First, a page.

or Connect
ChefTalk.com › ChefTalk Cooking Forums › Cooking Discussions › Food & Cooking › Understanding Cooking Terminology
New Posts  All Forums:Forum Nav:

Understanding Cooking Terminology

post #1 of 10
Thread Starter 
Hello everyone,

I'm just starting out and according to the book "Joy of Cooking" I should get a large pan set Now, I don't understand what they mean by that. I know what a pan is, but is this set they are recommending a set of only pans? If so shouldn't I be getting what I know as a cookware set which comes with pots AND pans?

I guess what I'm trying to find out is what is the difference between a pan set and a cookware set? I suppose terminology is confusing me. If someone could explain, I'd really appriciate it.

Thanks a lot,

Mumu the new cook :chef:
post #2 of 10
Mumu, there's a lot of terminology to get acquainted with. One thing that complicates it is that in various cultures, people use different words for the same item.

I went to Google and typed in, "pan set", then clicked on the "images" link at the top of the page. There were numerous examples. Some of what was there I would call "pots" because they have high sides and are used to cook mostly on top of the stove. Others have low sides (or no sides, like a cookie sheet) and are used to bake or roast in an oven; I would call those pans.

Have a look: http://images.google.com/images?sour...et&sa=N&tab=wi

Take a look and see for yourself. Choosing the right item for the job is more important than what you- or anyone else- calls it.
Moderator Emerita, Welcome Forum
***It is better to ask forgiveness than beg permission.***
Moderator Emerita, Welcome Forum
***It is better to ask forgiveness than beg permission.***
post #3 of 10

Haven't we answered this question already?


Cookware = Items used for cooking
Pot/Pan Set = Items to cook in/on
Bakeware = Items used for baking in/on

I hope this helps.:talk:
bake first, ask questions later.
Oooh food, my favorite!

Professor Pastry Artswww.collin.edu
bake first, ask questions later.
Oooh food, my favorite!

Professor Pastry Artswww.collin.edu
post #4 of 10
IMHO, you ought get a set of pans with handles that not only you can use on the stovetop, but you can throw them in the oven too, if need be.
post #5 of 10

I agree with Dr. Z

I love my SS pots and pans. Grew up with them and they haven't let me down. My mom had a wonderful copper bottomed set. You have to do a minor version of seasoning like with cast iron but it's worth it.

I got an annodized set from my son for x-mas. Don't really like it. It's heavy, the annodization WILL scratch off (you can't always use plastic and it scratched even when using other types of utensils gently) and it has some funky handles that are made out of some kind of rubber so I can't just make an omelette and bake it off in the oven. However, I would recommend a small saute pan that is annodized (or good quality non-stick) to make eggs or an omelette that you will just flip and don't intend to bake off.

Buy a good quality ALL stainless set (Including handles...riveted, not welded) and as many potholders as you need...They have thermal gloves that are made out of kevlar/something and can withstand over 400 degrees. I have a cheap Walmart version that are toasty but I have a high pain threshhold.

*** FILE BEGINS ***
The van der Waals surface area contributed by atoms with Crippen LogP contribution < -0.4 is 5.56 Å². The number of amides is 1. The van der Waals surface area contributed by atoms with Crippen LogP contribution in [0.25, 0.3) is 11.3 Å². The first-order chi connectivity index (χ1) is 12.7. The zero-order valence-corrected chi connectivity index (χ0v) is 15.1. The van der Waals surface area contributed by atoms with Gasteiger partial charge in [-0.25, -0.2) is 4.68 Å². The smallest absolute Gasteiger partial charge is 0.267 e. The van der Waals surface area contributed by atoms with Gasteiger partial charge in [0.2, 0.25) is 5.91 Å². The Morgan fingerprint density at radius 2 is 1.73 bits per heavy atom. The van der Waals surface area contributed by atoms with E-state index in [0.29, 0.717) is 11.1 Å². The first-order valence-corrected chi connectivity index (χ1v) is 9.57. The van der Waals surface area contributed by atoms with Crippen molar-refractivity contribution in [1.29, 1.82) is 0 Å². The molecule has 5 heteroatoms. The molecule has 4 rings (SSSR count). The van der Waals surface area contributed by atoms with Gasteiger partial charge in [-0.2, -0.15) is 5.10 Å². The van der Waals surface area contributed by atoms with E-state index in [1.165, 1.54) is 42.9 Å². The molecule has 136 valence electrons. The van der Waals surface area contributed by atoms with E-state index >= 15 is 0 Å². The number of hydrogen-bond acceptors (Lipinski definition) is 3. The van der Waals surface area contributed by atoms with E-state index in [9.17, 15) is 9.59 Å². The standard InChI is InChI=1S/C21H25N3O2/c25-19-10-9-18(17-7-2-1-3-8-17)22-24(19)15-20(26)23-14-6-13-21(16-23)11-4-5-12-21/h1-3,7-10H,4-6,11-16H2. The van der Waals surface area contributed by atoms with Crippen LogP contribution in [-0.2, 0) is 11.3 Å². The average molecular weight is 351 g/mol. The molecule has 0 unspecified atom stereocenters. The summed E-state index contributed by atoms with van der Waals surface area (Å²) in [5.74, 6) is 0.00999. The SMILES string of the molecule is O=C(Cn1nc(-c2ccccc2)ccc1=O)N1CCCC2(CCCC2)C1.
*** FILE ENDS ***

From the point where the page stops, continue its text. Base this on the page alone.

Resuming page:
Typically I just grab a kitchen towel to deal with hot handles. OF COURSE at the moment I have an electric oven (which I HATE) so I don't necessarily recommend a towel with little flappy edges falling into open flames.

Shop around. I personally like the heavier thickness (it still doesn't weigh as much as the annodized set) and stay away from the types that have a thin lip around the top. You can tell because if you run your finger around the lip it feels like it could give you the equivalent of a steel paper cut if you weren't paying attention.

Overall just envision what you intend to cook over time. You can be safe with the standard sets they sell to start and add from there. (A few different sized saute/fry pans and pots)

You could go nuts with all the wonderful widgets and cooking items that are available. Depends on how much room you have in your house.

post #6 of 10
Yes, you need both pots AND pans. A cookware set will give you both.
post #7 of 10
Thread Starter 

Understanding cooking terminology

Thanks everyone. The thing that is confusing is the cookware you get, is this now i am talking about the whole set also just called pans. So pans refer to pots and pans here?

post #8 of 10
Yes. It's an American Thang. :) My grandma used to call a pan a flat wok, literally.
post #9 of 10

Maybe this might help???????

Of pots and pans
DENNISE WILLIAMS, Observer staff reporter
Sunday, March 16, 2003

Cheryl Chambers, store manager at Azan's, shows a small pot from the range of sizes. In everything there must be beauty. This includes pots and pans -- the workhorses of the kitchen. You use them everyday, but have you stopped to appreciate how much a good cooking set contributes to your enjoyment while cooking and to the overall taste and presentation of your dishes? In fact, maybe it's time to replace the old, burned-out pots and pans you are battering with each evening with a beautiful, new set.
Although most people stick to the dutch pot and reliable pressure cooker, there is more to the world of cookware. Consider these: